Leadership Studies Ed.D. Dissertations


Impact of Trauma-Informed Care Professional Development on School Personnel Perceptions of Knowledge, Dispositions, and Behaviors Toward Traumatized Students

Date of Award


Document Type


Degree Name

Doctor of Education (Ed.D.)


Leadership Studies

First Advisor

Rachel Vannatta Reinhart (Advisor)

Second Advisor

Dawn Anderson (Other)

Third Advisor

Joyce Litten (Committee Member)

Fourth Advisor

Paul Johnson (Committee Member)

Fifth Advisor

Todd Cramer (Committee Member)


Childhood trauma is prevalent and has a profound impact on student learning, behaviors, social-emotional well-being (Perfect et al., 2016), physical health, relationships (Tishelman et al., 2010), and brain architecture (Perry, 2001). Trauma-informed care professional development (PD) within the school setting is a relatively new notion for school reform efforts (Craig, 2016); therefore, this study adds to the nascent literature.

The purpose of this quasi-experimental retrospective study was to determine the extent to which employees perceived that their knowledge, dispositions, and behaviors toward traumatized students improved as a result of participation in a traditional and transformational PD. Certified and classified employees (n = 552) of one large, urban school district in Northwest Ohio completed the Trauma-Informed Care Dispositions Survey (TIC-DS). The TIC-DS contains 52 closed-form and one open-ended survey item and is measured on a Likert scale. Survey items were selected from four existing instruments and modified into a retrospective pre/posttest design. The TIC-DS is a valid and reliable instrument: Cronbach’s alpha for the TIC-DS was found to be .960 on the retrospective pretest responses and .955 on the posttest responses, which suggests strong internal reliability.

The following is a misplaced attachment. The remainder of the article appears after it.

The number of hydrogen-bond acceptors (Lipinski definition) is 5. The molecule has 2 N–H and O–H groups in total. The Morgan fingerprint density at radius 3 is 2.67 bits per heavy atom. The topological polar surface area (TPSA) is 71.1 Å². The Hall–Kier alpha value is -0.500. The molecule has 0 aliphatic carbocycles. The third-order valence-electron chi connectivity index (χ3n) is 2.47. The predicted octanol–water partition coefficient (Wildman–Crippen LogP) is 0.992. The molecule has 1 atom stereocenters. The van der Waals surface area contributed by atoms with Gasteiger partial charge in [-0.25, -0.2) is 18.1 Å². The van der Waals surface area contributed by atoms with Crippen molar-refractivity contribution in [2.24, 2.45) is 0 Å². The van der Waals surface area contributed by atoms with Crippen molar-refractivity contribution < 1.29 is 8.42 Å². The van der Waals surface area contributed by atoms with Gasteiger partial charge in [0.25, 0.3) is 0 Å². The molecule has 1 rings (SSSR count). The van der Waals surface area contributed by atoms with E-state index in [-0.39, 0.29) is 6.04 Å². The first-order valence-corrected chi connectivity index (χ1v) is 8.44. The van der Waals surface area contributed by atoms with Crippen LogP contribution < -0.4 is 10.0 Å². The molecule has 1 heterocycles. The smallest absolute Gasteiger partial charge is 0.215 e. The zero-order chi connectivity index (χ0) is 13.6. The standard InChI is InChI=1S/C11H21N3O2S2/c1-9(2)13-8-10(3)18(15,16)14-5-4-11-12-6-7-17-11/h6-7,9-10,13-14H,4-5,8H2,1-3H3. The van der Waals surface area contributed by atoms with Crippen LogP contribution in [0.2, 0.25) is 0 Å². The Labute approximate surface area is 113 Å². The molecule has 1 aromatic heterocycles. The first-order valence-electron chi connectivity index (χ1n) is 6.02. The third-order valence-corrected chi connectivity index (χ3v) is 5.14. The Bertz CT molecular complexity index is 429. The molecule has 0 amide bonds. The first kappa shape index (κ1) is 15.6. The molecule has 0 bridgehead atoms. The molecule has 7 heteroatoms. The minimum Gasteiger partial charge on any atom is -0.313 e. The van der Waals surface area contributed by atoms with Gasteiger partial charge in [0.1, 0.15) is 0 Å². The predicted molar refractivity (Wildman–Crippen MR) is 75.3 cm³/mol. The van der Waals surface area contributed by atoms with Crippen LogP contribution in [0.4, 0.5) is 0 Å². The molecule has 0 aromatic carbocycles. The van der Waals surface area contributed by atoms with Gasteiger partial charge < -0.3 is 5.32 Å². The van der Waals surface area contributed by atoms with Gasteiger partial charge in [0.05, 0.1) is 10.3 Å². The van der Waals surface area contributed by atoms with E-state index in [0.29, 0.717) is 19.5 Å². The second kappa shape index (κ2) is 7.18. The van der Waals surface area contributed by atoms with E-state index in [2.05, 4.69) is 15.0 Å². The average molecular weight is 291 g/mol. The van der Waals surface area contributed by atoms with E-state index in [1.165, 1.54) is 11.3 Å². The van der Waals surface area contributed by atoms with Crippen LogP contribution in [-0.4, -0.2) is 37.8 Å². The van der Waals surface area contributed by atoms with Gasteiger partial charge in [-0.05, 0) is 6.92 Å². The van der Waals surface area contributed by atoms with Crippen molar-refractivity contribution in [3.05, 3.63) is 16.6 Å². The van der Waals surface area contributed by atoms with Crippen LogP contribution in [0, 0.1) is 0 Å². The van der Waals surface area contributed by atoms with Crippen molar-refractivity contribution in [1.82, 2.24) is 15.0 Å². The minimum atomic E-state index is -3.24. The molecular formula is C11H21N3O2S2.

Data were analyzed using t-test of paired samples, t-test of independent samples, and ANOVA. Three theoretical frameworks (trauma theory, transformational learning, and dispositions) were used as a lens to interpret study outcomes. Data analyses revealed the following broad conclusions as a result of the TIC PD: 1) Significant gains in all seven subscales. 2) Greater gains in Knowledge than Dispositions and Behaviors. 3) Females reported significantly greater gains in Student-Centeredness and Total Dispositions than males. 4) Elementary (K-5) educators had significantly greater gains in five subscales and Total Dispositions than secondary (6-12) educators. 5) Employee classification and years of employment did not generate significant differences in subscale gains; however, subscale gains were larger for classified than certified in all subscales except Empathetic Concern. 6) Classified employee gains in learning, dispositions, and behavior were greater for the transformational and traditional professional developments than participating in one or the other; therefore, employees may have greater gains from attending both types of sessions.